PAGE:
By Martin Rides
It seems direct mail has had somewhat of a renaissance over the last 12 months. Royal Mail’s Mailmen campaign has been doing a sterling job providing statistics & research. There has even financial incentives to lure organisations to add direct mail to their marketing mix. However, the underlying decline in absolute volumes continues. PWC suggest by 2023 direct mail will be just over 4bn items, down from over 10.5bn items in 2005.
So if the future of the direct mail is not to be driven by volume, what trends can ambitious direct mail business owners capitalise on?
Late last year RNLI announced its intentions to move to an opt-in-only policy for fundraising communications. This landmark decision was soon followed by the likes of Cancer Research UK, the 6th largest UK charity by income. Other high profile charities followed suit as the news of Olive Cooke’s suicide and a media backlash, finished off by the Etherington Fundraising Review has left the industry fumbling to improve standards relating to permission and opt-in.
GDPR has been the other hot topic for data users with stringent permission governance requiring dramatic changes to data handling. It is currently unclear exactly what Brexit will mean for GDPR and the UK in legal terms, however the DMA’s external affairs manager Zach Thornton suggests ‘whether we have the GDPR or not, we will have data protection policy essentially equivalent to the GDPR.’ It is however clear that direct mail businesses who are able to help organisations preserve their permissions data will be offering far greater value than those simply fulfilling a direct mail campaign.
The DMA reports 20 million items of mail are incorrectly sent each month in the UK costing mail users over £300 million annually. But it isn’t just about the cost, consumers are becoming increasingly conscious of poor data management by the brands they interact with. A recent Data IQ and Experian report suggests 70% of consumers expect their data to be right every time, while 32% of consumers suggest they ‘regularly’ receive duplicate messages.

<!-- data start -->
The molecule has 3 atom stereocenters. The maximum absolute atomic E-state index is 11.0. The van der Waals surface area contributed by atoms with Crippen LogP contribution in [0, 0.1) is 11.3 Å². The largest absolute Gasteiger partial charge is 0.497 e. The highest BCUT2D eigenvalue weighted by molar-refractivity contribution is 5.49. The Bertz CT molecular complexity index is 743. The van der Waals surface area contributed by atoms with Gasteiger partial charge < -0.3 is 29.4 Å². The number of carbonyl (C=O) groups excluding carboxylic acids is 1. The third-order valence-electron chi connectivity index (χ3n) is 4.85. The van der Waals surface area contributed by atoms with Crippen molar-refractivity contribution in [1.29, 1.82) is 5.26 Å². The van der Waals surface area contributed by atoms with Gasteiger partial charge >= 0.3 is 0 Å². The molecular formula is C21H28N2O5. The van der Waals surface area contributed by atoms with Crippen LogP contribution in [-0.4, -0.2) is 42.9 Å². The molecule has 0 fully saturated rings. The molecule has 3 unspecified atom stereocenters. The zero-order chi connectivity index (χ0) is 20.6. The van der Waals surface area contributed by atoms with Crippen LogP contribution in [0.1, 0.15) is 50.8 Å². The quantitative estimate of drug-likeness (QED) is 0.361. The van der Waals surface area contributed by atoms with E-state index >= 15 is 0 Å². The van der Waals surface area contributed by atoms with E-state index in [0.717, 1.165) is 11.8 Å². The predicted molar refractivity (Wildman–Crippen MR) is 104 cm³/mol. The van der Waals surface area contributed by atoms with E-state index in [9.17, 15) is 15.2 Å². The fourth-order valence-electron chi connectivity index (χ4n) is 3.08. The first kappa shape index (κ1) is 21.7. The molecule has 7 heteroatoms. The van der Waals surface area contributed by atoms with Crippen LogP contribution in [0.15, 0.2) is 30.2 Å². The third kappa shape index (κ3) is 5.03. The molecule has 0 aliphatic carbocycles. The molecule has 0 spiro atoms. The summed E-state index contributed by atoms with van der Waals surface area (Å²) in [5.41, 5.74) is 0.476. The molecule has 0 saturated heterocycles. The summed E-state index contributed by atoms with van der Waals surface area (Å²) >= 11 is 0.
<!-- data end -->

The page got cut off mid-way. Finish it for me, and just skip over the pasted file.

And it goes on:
The same report suggests a staggering 92% of companies find some element of managing data to be challenging and therein lays the opportunity. As consumer expectations rise and brands become less confident about the information they hold on them, forward thinking direct mail businesses should be promoting their data services to the very fore of the commercial conversation.
Evolving your fulfilment focused, production-led direct mail business to capitalise on these trends of permission and data quality may seem like a daunting challenge. That is why The Software Bureau has developed the Lean DM program. Borrowing from the renowned ‘Lean Manufacturing’ revolution popularised by Toyota, Lean DM is about identifying and eliminating the 5 sources of waste within a direct mail campaign and it is already getting great results from its adopters.
With lots of staff and heavy capital equipment to pay for, you would think the larger direct mail businesses would remain entrenched in production for as long as possible. However already this year we have seen GI solutions announce its restructuring around data-led services and DST Output pulling out of direct mail production altogether to focus on data services.
The issues of waste, data quality and permission will continue to dominate the transformation of the direc t mail industry over the coming years. Business owners who choose to ignore these trends will face increasing commoditisation and price pressure, while those ambitions business owners who endeavour to evolve and capitalise on these trends are likely to win the spoils of higher margins and sustainable growth.